As the gun went off at 9:00 am, we stood there for another 30 seconds, waiting before we could start rolling on our bikes. From here, it was go time, Kris [Sneddon], Spencer [Paxson] and I made like a bunch of angry hornets and started hammering up the sidewalks, weaving around hundreds of cyclists and eventually up to the head of the race in 10 minutes time.

Lucky for us, the start was on a wide road and was relatively slow. I looked at Kris and gave him the thumbs up as it looked like we had dodged a bullet. Nope, we got content again and drifted back into about 40th position and then the road turned into a gravel path which was still ok, until three cows got spooked and hopped in the middle of the road, blocking everyone out of the top 30. Spencer made a bold move and rode up the ditch. At the same time, one of the fat cows also moved to the ditch, pushing my teammate into a barb wired fence. With one hand on the cow's ass, and the other one on his handlebar, Spencer pushed the cow out of his way and snuck by. I was cracking up, but also getting pissed at the cows as they weren't getting out of the way.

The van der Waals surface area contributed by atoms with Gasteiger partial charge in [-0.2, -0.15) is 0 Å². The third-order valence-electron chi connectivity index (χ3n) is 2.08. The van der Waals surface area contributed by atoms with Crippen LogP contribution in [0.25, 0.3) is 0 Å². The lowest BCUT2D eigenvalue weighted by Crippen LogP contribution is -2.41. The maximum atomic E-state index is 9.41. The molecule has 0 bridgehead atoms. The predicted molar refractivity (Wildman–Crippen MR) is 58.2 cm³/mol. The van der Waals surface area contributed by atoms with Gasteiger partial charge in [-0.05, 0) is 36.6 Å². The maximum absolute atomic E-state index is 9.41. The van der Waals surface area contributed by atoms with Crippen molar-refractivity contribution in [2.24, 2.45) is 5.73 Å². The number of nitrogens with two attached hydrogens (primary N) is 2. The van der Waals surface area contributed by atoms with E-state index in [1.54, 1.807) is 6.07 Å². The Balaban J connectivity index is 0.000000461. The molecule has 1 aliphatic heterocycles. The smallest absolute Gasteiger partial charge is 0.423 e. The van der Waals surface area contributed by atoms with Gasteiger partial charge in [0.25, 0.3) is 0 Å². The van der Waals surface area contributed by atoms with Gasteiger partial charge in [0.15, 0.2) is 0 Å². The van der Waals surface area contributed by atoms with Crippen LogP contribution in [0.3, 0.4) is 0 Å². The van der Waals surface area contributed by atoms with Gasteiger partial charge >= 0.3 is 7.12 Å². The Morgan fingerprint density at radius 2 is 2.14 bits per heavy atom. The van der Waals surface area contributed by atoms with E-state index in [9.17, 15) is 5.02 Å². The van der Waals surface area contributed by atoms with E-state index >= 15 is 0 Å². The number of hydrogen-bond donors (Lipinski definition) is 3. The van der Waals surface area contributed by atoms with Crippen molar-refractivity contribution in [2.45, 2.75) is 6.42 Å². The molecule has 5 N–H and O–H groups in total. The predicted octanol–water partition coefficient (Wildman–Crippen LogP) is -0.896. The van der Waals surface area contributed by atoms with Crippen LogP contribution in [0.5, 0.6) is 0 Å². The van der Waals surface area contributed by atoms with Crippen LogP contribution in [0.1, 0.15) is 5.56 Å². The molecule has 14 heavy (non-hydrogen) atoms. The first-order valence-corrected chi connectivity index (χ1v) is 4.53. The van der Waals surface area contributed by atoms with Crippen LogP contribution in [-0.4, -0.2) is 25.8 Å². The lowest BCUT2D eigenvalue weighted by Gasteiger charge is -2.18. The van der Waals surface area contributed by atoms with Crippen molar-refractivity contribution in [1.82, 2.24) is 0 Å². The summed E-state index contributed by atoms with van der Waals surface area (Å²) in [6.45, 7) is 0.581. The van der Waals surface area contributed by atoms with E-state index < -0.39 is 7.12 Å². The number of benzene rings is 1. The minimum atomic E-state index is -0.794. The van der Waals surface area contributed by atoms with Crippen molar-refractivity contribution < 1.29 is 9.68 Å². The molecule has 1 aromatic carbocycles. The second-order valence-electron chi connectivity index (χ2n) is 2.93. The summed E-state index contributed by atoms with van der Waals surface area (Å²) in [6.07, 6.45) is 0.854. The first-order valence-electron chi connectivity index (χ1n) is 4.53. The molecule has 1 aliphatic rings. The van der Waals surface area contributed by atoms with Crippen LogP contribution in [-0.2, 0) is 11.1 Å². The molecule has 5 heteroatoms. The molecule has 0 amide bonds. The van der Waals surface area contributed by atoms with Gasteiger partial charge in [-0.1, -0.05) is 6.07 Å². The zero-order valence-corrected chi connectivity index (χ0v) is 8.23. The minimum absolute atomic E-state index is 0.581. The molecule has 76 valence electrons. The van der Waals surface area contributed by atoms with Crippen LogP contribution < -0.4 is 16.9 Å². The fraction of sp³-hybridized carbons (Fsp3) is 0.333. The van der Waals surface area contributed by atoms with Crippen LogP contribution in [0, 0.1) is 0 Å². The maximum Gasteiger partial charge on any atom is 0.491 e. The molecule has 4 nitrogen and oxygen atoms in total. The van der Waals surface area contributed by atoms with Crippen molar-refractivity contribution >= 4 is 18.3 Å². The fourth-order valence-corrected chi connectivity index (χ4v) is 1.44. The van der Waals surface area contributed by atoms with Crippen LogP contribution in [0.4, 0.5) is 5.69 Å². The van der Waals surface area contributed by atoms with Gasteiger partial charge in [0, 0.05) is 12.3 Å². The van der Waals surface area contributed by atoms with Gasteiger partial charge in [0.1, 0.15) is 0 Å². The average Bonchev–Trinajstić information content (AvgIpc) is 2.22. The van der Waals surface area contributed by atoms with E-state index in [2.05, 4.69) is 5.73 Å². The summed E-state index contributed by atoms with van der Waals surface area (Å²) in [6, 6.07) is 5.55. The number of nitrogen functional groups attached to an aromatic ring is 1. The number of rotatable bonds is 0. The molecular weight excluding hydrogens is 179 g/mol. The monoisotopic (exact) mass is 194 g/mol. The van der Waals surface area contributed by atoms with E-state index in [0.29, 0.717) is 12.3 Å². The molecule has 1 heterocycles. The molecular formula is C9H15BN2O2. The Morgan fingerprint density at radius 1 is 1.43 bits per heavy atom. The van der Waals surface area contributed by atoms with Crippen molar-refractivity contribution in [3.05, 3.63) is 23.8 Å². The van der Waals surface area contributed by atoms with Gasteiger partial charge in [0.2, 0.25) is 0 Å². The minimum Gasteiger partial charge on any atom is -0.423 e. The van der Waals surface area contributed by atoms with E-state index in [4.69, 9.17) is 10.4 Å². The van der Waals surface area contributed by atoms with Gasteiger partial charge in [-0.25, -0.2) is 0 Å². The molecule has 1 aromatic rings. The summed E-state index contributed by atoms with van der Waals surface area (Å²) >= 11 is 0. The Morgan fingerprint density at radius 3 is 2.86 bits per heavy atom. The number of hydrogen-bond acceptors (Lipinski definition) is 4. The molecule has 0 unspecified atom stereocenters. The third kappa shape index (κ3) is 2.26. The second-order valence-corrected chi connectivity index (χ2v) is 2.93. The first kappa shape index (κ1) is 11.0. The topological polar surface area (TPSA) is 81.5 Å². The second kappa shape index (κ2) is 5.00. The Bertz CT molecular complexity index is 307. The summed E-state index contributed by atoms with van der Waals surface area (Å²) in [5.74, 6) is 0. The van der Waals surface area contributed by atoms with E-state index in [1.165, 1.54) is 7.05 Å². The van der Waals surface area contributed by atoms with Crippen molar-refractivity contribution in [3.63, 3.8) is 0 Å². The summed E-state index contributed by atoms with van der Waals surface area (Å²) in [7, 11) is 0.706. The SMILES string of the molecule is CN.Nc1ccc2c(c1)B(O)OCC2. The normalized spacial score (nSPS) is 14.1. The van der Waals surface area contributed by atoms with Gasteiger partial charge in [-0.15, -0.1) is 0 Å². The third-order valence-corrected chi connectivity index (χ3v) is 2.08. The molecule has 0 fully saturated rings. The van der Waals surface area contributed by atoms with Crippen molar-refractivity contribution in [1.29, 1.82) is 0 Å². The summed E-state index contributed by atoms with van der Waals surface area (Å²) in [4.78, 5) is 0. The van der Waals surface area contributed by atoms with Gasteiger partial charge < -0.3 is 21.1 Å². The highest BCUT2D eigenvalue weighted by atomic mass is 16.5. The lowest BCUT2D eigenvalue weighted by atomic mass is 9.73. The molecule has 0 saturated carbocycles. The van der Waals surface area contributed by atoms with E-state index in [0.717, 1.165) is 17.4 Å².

I remember hearing about Steve Gaffney from Calgary getting kicked in the face one year by a cow he tried to pass on the Bow 80 course and wanted to avoid the same fate. Eventually the cows cooperated and we rode by them, only to have a panicked cow 100ft up the road try to jump out of his pasture. Being a fat cow, he instead went through the fence and hauled all kinds of wire into the middle of the road. All the Euros started yelling "Ashtung".